The delay had the added advantage of allowing me a day in Stowe without having to kill too much time doing nothing in particular. I went to the gym (the Swimming Hole, it out - me and a few other oldish fat broads and "Le Tout Stowe") and then had lunch with another mom from school. We got talking when I heard her English accent and told her my plan for my Big Trip in the Spring. So, now I am a lady who goes to the gym and to lunch. (Also to the gas station, grocery store - twice - the post office, the bank and the library).Who'd have thunk it?

I was happy to come home and find that my Kate Bush "Kick Inside" CD has arrived. I haven't heard it all the way through since about 1985 and I am enjoying the title song as I blog.

A few pictures of the kids taken this snowy weekend round out this day's entry. Holiday greetings to anyone out there. pent

Sunday, December 02, 2007

Sunday Morning On the Snowy Border: Thoughts on Blossom Dearie

Big snow coming. Only December 2 and already we're under siege. This year it matters more because of all the driving we're doing. Sigh.
The kids are playing Monopoly with Woolfoot Husband and I'm transferring a few long-lost favorite CDs to iTunes. (Earlier this morning I went in search of our Charlie Brown Christmas CD - I found it and a few others as well).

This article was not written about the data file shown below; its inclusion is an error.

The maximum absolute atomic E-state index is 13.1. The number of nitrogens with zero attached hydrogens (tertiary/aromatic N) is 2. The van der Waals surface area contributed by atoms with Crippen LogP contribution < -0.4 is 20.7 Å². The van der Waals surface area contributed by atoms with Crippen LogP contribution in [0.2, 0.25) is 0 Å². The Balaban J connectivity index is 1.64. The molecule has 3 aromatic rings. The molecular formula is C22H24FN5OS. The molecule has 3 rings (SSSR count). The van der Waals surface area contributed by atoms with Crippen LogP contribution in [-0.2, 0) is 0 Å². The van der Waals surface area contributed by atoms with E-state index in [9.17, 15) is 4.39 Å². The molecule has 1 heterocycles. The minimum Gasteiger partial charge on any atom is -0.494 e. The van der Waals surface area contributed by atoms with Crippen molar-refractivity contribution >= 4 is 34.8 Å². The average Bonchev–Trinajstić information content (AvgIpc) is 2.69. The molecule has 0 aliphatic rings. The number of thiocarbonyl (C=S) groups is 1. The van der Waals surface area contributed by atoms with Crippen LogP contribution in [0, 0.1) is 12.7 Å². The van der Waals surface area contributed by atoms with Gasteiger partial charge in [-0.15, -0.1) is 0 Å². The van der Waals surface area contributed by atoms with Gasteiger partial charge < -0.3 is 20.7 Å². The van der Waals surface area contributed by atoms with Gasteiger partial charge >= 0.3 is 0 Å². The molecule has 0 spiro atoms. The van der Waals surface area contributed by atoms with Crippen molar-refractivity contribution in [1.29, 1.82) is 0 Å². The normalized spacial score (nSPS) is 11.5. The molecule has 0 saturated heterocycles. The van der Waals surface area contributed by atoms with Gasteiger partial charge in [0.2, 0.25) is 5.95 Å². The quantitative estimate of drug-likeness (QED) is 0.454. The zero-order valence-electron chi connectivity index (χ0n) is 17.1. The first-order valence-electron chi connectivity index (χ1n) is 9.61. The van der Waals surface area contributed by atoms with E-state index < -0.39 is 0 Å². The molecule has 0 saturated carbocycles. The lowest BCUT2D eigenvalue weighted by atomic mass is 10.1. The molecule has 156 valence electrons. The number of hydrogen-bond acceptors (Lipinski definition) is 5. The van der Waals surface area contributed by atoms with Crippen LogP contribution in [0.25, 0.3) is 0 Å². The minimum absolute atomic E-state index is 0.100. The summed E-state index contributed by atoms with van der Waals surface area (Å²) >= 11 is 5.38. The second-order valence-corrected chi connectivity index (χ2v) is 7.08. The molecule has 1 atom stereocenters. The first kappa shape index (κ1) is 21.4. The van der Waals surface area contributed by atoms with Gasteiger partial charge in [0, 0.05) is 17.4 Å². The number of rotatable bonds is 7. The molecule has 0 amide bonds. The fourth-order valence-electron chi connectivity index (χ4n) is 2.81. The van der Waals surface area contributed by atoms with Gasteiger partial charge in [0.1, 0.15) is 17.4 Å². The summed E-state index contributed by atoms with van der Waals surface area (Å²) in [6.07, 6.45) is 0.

As I write I am listening to my Blossom Dearie CD that I must have bought at least 10 years ago. I like, even love, many jazz singers: Sarah Vaughn, Etta James, Helen Merrill, Nina Simone (particularly her lately) and Blossom Dearie, She's hardly a household name but listening to this again reminds me how great she is: a cool, jazzy white girl who wore glasses and sang with Annie Ross in Paris nightclubs in 1952. How cool is that? What must life there have been like then? According to the liner notes, she returned to New York in 1956 and appeared at such clubs as "Chantilly" and the "Show Spot." One can just imagine what that life was like as well.

I thought I had discovered Ms. Dearie (her name is real, by the way. Her dad was Scottish and Dearie is a common Scots surname - he also picked her first name) in the early 90s. A couple of years ago I bought my kids the Schoolhouse Rock video (also fabulous) and recognized her voice stratightaway in the songs about Number 8 and adjectives - songs which I rememberd fondly from childhood and could sing by heart before I was 10.

So much for this morning's art review. In other news, recently a giant (25 at least) flock of turkeys has been clambering over the lawn and fields here at the last house. Wild turkeys appear to be taking over Vermont. They seem as common as crows lately. Here's a picture of them fleeing when I opened my front door on Thursday this week.
Maybe we'll try to get ahead of the snow and get a Christmas tree today so that if we're stuck home tomorrow we'll have something to occupy our time.